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High Mowing Organic Seeds
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The Seed Bin - June 2010 - High Mowing Organic Seeds' E-Newsletter

Greetings from Tom
Organic Varieties offered Only from High Mowing Seeds!

Trials Field Walks Schedule
Continuous Harvest - Holly Simpson
Research Report - The Importance of Nitrogen - Jodi Lew-Smith, Ph.D.
High Mowing Fall Countertop Collections

Excellent Summer Varieties - Available Organically Only from High Mowing Organic Seeds!

Sure, you can get some of these varieties elsewhere, but no other company offers these seeds organically! We're proud to offer these tasty summer varieties – Available Organically Only from High Mowing Organic Seeds!!

Organic Seeds - Magenta Lettuce
Magenta Lettuce 
Organic Seeds - Midnight Lightning Organic Zucchini
Midnight Lightning Zucchini 
Organic Seeds - Yukina Greens
Yukina Savoy Mustard
Organic Seeds - Green Finger Cucumber
Green Finger Cucumber

Greetings From Tom

Tom StearnsHello growers and gardeners!
Summer has arrived early up here in Vermont, just as spring did a few months back.  That puts us a bit ahead of where we usually are; some of our melons that have been under remay since early May are about ready to flower - almost 3 weeks ahead of usual!   The fireflies have also arrived 16 days ahead of any other year in the 10 years that I've been tracking it at my house.  I expect that there will be more surprises in store for us, but so far this is the best start to the growing season that I can remember.  So, I am excited.  But should I be terrified instead?  Is this spring too good to be true or indicating some sinister changes afoot?  Last night I had dinner with Bill McKibben, one of our nation's leading environmentalists and author, best known for his writings on climate change and as the organizer of www.350.org.  We talked about the excitement of such an extremely early spring as well as the concern about what it may indicate.  I am sure that many of you have experienced weird weather or changes to rainfall patterns as well. Whatever the weather does, it will no doubt be asking a lot of not only us farmers and gardeners, but also asking a lot of the seeds that we use.  How do you breed and select varieties for whatever weather is coming?  Resiliency in genetics and in all of our production methods will become increasingly critical.  How well will this work if it rains for a month, or if it is dry for a month or if it does both - back to back?  We are asking ourselves these kinds of questions in our seed production, trialing and breeding and would love to hear your thoughts and experiences as well.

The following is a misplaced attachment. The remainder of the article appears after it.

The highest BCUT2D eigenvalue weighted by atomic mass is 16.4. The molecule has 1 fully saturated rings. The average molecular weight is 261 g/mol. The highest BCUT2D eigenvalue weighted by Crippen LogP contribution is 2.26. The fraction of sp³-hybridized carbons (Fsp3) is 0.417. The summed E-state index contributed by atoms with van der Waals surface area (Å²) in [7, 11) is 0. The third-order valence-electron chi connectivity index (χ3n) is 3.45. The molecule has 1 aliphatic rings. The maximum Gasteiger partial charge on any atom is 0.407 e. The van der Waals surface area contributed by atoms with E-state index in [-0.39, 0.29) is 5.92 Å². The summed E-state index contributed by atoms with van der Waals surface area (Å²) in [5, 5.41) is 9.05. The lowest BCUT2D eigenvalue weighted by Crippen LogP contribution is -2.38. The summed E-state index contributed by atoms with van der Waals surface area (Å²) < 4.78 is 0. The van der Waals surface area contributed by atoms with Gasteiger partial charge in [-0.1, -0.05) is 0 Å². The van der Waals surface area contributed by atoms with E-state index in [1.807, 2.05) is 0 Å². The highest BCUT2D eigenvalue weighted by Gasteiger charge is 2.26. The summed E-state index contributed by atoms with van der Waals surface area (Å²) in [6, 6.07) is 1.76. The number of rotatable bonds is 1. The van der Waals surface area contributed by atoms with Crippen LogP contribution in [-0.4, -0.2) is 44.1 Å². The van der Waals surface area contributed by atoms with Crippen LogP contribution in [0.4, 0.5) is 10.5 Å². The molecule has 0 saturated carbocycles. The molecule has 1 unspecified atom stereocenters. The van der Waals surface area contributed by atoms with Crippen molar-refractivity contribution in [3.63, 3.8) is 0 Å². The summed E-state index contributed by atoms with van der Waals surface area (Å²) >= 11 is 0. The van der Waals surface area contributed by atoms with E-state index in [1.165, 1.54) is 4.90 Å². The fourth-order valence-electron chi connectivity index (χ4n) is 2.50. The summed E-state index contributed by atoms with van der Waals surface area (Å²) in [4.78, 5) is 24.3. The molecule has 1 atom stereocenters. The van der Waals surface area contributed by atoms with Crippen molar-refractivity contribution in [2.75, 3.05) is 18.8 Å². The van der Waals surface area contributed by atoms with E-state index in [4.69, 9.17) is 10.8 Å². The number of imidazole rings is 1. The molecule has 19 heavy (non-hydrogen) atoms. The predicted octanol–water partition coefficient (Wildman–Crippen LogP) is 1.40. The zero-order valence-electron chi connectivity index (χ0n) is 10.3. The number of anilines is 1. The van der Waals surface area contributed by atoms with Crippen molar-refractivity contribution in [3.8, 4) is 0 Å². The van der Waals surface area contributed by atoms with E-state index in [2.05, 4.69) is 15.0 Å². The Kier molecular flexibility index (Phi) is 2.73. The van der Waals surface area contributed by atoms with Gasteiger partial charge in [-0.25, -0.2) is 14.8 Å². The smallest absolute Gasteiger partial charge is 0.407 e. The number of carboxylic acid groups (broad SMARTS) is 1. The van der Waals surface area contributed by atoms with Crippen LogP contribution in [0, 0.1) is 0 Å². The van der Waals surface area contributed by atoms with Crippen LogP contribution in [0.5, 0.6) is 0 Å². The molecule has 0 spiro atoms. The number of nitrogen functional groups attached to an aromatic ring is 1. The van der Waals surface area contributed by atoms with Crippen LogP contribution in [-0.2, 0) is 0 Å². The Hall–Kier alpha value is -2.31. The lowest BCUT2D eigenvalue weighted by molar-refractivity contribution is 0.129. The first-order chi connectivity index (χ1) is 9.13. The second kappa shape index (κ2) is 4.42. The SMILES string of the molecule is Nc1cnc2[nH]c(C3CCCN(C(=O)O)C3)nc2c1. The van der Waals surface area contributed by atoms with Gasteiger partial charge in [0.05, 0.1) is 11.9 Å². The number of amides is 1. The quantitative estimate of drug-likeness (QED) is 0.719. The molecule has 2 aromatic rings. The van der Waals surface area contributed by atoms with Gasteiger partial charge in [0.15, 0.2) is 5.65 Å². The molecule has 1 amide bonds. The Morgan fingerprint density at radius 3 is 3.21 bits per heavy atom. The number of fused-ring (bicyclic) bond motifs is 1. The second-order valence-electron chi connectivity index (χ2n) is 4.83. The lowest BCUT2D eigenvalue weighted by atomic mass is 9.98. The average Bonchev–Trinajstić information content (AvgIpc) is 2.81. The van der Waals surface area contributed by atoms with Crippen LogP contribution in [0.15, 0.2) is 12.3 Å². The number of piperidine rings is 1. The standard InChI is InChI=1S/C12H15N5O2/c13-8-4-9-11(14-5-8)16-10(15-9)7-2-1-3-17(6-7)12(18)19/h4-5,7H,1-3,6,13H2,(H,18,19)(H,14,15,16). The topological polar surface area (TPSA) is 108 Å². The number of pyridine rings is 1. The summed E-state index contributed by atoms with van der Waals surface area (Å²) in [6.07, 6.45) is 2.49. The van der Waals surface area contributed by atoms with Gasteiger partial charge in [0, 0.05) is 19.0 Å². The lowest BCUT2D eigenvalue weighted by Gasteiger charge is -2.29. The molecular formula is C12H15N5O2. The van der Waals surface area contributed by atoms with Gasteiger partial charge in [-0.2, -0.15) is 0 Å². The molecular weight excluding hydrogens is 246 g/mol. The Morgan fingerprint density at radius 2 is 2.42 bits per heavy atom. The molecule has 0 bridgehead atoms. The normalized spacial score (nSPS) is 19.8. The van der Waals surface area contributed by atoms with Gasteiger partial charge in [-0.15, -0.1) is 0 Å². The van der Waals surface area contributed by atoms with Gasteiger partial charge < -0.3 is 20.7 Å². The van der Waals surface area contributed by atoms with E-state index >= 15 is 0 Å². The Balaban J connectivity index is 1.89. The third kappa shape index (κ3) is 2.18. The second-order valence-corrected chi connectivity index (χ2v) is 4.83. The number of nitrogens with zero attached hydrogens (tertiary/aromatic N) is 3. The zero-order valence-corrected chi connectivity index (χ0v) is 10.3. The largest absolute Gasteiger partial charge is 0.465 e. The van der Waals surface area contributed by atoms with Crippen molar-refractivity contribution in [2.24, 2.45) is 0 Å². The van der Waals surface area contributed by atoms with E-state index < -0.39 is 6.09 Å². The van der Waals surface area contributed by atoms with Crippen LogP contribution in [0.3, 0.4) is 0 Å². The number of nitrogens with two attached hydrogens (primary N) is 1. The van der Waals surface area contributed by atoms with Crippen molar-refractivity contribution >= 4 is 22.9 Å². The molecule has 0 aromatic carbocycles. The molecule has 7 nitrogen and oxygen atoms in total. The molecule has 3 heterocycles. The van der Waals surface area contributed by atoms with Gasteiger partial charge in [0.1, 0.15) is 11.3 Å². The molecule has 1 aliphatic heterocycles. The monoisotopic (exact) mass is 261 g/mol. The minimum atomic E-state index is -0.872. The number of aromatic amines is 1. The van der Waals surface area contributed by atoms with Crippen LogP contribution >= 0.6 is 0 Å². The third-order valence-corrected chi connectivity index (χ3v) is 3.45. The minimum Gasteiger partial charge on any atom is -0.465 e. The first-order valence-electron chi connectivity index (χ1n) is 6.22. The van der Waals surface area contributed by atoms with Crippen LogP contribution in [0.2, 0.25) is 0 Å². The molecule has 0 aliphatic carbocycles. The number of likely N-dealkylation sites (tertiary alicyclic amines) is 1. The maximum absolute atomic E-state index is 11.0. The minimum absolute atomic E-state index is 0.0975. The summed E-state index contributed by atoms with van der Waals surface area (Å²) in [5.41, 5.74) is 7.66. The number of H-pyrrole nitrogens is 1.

Tom Stearns,
President & Founder

High Mowing Organic Seeds Trial Field Walks

First walk of the season on Wednesday, June 30th, 4 – 6 PM – Focus on lettuce, brassicas (spring planted) and herbs

Trial Field Walks - High Mowing Organic SeedsFor the second summer in a row, High Mowing Organic Seeds will host monthly “Trials Field Walks”, guided tours of the over 800 vegetable, herb and flower varieties being grown, compared and evaluated in the 3-acre HMS trials garden.  Join High Mowing Organic Seeds trials manager Heather Jerrett for a walk down the rows, to see and taste some of High Mowing’s newly-released, exclusive varieties, like King Crimson pepper and Midnight Lightning zucchini, along with labeled displays of many, many more varieties.  The High Mowing Organic Seeds trial garden serves as a rigorous testing ground for selecting stand-out varieties to make available to through the annual seed catalog.  Visitors will learn how data is collected to accurately describe and assess variety characteristics independently and in comparison to other varieties. 

There will be four monthly trial field walks during the 2010 season. Each session will focus on specific crop groups, but there will also be time to explore all the varieties being grown in the trials garden.  Join us to learn and share information about growing specific crops, handling pests and diseases, and for a sneak preview of new varieties that may soon be available as organic seed! 

Schedule of Walks Wednesday, June 30th, 4 – 6 PM – Focus on lettuce, brassicas (spring planted) and herbs

Wednesday, July 21st, 4 – 6 PM – Focus on cucumbers, beets, carrots, cabbages (fresh market), herbs, snap beans, okra, artichokes, and fava beans

Sunday, August 22nd, 10 AM – 2 PM – Highlighting summer crops, including cucumbers, summer squash, melons, watermelons, beans, beets, carrots, lettuce, fennel, snap beans, edamame, napa cabbage, tomatoes and peppers.  Note: This Trials Field Walk coincides with the Kingdom Farm & Food Days, a two-day event celebrating food and farming in the Northeast Kingdom. 

Wednesday, September 22nd, 4 – 6 PM – Focus on winter squash, carrots, beets, leeks, onions, lettuce and root crops

All Trial Field Walks are held at our trial garden on Marsh Road in Wolcott, VT. Directions.

Continuous Harvest: A Succession Planting "How-To" - Holly Simpson, Sales Associate 

Succession planting can play a significant role in maximizing the usable space in your garden.  As soon as you harvest one crop, the next crop can be seeded or transplanted in that soil.  Using the succession planting method can also extend your growing season in either spring or fall.  Identifying appropriate cool season and warm season crops is the first step to planning for the season.       

Organic Crop Succession PlantingVegetables such as lettuce, spinach, radishes, peas (shell, snap, or snow), salad green mixes, beets and scallions can be direct seeded in early spring, as they mature quickly.  Seedlings of broccoli, early cabbages, mustard greens and even kales and collards can be transplanted at this time too. Onion sets and potatoes also require cooler temperatures to become established.  All of the crops listed above can withstand a light frost.  Using row cover fabrics, cloches or cold frames insulate the soil to maintain a temperature of 50-55 degrees.